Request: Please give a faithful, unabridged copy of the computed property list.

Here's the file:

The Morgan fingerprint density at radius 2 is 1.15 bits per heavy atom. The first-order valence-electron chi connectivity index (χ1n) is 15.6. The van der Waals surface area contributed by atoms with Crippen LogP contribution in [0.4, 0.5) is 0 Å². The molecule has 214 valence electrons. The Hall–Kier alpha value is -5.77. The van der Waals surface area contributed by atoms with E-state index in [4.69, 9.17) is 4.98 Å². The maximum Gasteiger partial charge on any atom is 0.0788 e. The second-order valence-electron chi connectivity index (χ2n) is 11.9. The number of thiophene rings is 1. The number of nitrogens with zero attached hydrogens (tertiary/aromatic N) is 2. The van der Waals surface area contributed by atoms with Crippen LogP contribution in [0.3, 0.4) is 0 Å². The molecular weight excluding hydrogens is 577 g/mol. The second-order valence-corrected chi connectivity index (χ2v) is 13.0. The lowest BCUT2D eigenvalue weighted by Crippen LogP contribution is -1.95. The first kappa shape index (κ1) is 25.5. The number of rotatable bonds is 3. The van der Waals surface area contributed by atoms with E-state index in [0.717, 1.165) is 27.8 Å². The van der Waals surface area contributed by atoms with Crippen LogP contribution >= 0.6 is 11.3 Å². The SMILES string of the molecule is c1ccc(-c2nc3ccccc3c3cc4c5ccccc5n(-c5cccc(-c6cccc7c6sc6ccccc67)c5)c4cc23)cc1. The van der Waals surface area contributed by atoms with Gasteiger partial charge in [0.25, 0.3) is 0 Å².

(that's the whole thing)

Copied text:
The Morgan fingerprint density at radius 2 is 1.15 bits per heavy atom. The first-order valence-electron chi connectivity index (χ1n) is 15.6. The van der Waals surface area contributed by atoms with Crippen LogP contribution in [0.4, 0.5) is 0 Å². The molecule has 214 valence electrons. The Hall–Kier alpha value is -5.77. The van der Waals surface area contributed by atoms with E-state index in [4.69, 9.17) is 4.98 Å². The maximum Gasteiger partial charge on any atom is 0.0788 e. The second-order valence-electron chi connectivity index (χ2n) is 11.9. The number of thiophene rings is 1. The number of nitrogens with zero attached hydrogens (tertiary/aromatic N) is 2. The van der Waals surface area contributed by atoms with Crippen LogP contribution in [0.3, 0.4) is 0 Å². The molecular weight excluding hydrogens is 577 g/mol. The second-order valence-corrected chi connectivity index (χ2v) is 13.0. The lowest BCUT2D eigenvalue weighted by Crippen LogP contribution is -1.95. The first kappa shape index (κ1) is 25.5. The number of rotatable bonds is 3. The van der Waals surface area contributed by atoms with E-state index in [0.717, 1.165) is 27.8 Å². The van der Waals surface area contributed by atoms with Crippen LogP contribution >= 0.6 is 11.3 Å². The SMILES string of the molecule is c1ccc(-c2nc3ccccc3c3cc4c5ccccc5n(-c5cccc(-c6cccc7c6sc6ccccc67)c5)c4cc23)cc1. The van der Waals surface area contributed by atoms with Gasteiger partial charge in [0.25, 0.3) is 0 Å².